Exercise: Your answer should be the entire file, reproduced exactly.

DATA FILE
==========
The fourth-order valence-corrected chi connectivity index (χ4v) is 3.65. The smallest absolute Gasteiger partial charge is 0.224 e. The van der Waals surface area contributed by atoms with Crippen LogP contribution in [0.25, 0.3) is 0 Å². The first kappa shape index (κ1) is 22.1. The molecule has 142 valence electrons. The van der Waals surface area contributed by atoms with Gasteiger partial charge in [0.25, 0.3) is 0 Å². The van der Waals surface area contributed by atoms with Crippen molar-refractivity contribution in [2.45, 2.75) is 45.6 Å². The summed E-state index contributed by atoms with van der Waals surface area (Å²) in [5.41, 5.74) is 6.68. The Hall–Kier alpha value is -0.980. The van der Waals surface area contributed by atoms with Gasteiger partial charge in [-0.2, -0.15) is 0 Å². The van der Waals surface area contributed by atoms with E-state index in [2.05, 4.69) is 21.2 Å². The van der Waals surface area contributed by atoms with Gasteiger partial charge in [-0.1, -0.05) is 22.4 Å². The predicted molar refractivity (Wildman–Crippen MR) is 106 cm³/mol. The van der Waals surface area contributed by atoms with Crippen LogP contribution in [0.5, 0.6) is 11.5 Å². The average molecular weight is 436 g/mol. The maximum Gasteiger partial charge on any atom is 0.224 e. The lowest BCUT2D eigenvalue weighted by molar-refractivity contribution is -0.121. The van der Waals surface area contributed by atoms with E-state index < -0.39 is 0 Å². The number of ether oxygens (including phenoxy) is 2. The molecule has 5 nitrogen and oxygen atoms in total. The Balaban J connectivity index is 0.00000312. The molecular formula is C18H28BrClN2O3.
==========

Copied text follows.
The fourth-order valence-corrected chi connectivity index (χ4v) is 3.65. The smallest absolute Gasteiger partial charge is 0.224 e. The van der Waals surface area contributed by atoms with Crippen LogP contribution in [0.25, 0.3) is 0 Å². The first kappa shape index (κ1) is 22.1. The molecule has 142 valence electrons. The van der Waals surface area contributed by atoms with Gasteiger partial charge in [0.25, 0.3) is 0 Å². The van der Waals surface area contributed by atoms with Crippen molar-refractivity contribution in [2.45, 2.75) is 45.6 Å². The summed E-state index contributed by atoms with van der Waals surface area (Å²) in [5.41, 5.74) is 6.68. The Hall–Kier alpha value is -0.980. The van der Waals surface area contributed by atoms with Gasteiger partial charge in [-0.2, -0.15) is 0 Å². The van der Waals surface area contributed by atoms with E-state index in [2.05, 4.69) is 21.2 Å². The van der Waals surface area contributed by atoms with Gasteiger partial charge in [-0.1, -0.05) is 22.4 Å². The predicted molar refractivity (Wildman–Crippen MR) is 106 cm³/mol. The van der Waals surface area contributed by atoms with Crippen LogP contribution in [0.5, 0.6) is 11.5 Å². The average molecular weight is 436 g/mol. The maximum Gasteiger partial charge on any atom is 0.224 e. The lowest BCUT2D eigenvalue weighted by molar-refractivity contribution is -0.121. The van der Waals surface area contributed by atoms with E-state index < -0.39 is 0 Å². The number of ether oxygens (including phenoxy) is 2. The molecule has 5 nitrogen and oxygen atoms in total. The Balaban J connectivity index is 0.00000312. The molecular formula is C18H28BrClN2O3.